“Maru Maru Mori Mori!,” for a song by two 7-year-olds it’s singing along just fine

“Maru Maru Mori Mori!,” the theme song to the popular television drama “Marumo no Okite,” has just reached a new milestone, as the CD single’s total sales surged past 250,000 copies this week. This is the first time in almost 35 years that a song by a Japanese artist under 10 years old has reached even 200,000 copies.

The song is sung by “Marumo no Okite” co-stars Ashida Mana (7) and Suzuki Fuku (7), under the unit name of Kaoru to Yuki, Tama ni Mook. The last Japanese artist under 10 years old to achieve 200,000 in sales was Kawahashi Hiroshi, who was 8 years old when “Yamaguchi-sanchi no Tsutomu-kun” reached 232,000 copies in June 1976. Including foreign artists, the last one was Emmanuel Lewis’s “City Connection” in July 1981 (338,000 copies).

Released on March 25, “Maru Maru Mori Mori!” entered the weekly charts at #3 and has been in the Top 10 every week since then. This past week, it experienced a big boost, jumping from #9 the previous week (11,072 copies sold) to #2 (66,549 copies sold).

Yuru-Kyara – The Cute Force of Japan

When first-time visitors arrive in Japan, a few things they may notice right off the bat include the juxtaposition of the high-tech and the ancient, the unfailing politeness of locals, and a curious fixation with cuteness — to wit, all the cute mascots that promote regions, historic sites, local specialties and events, the police, you name it.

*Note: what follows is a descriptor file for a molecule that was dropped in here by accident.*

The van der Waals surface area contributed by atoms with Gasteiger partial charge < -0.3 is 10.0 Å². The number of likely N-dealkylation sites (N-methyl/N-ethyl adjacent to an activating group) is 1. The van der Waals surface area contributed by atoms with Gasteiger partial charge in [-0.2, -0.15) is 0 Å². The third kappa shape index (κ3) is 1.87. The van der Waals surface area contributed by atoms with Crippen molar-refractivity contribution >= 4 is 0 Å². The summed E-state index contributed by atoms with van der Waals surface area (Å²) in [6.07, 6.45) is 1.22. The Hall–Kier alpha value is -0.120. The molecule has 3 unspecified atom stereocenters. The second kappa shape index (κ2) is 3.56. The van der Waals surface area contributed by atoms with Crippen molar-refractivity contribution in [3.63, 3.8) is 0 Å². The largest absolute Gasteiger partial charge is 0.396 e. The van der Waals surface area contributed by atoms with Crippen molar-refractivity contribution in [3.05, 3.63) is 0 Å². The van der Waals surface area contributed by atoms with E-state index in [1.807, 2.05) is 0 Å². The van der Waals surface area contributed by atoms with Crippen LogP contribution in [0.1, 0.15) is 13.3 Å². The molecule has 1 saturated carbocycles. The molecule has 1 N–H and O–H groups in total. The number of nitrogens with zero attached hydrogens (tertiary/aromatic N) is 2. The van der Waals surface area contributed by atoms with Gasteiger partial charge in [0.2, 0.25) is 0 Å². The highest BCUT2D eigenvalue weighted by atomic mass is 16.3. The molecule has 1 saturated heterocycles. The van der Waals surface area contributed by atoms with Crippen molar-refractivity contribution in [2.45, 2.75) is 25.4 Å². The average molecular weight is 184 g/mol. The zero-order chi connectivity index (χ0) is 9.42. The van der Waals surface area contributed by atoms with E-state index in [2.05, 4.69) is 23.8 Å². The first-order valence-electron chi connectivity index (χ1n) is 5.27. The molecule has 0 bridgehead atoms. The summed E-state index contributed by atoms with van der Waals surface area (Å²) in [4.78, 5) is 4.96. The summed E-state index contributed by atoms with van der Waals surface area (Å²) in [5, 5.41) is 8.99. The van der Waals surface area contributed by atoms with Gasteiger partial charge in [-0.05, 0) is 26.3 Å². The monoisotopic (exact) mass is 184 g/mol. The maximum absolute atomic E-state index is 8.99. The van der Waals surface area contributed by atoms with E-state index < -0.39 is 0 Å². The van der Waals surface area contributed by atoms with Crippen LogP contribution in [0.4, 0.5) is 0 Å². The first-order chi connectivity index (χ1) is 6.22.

In recent years, these wildly imaginative mascots have exploded in popularity and profitability, bucking the downward trend of the manga and anime industries that have been declining for a decade. And, unlike multi-billion dollar stars such as Sanrio’s Hello Kitty, this variety known as "yuru-kyara" — which means something along the lines of "cheesy but lovable characters" — earn their keep by drawing attention to a particular place, organization or idea despite, or because of, their lack of polish.

Read the rest of the story: The busy lives of Japan’s super furry creatures.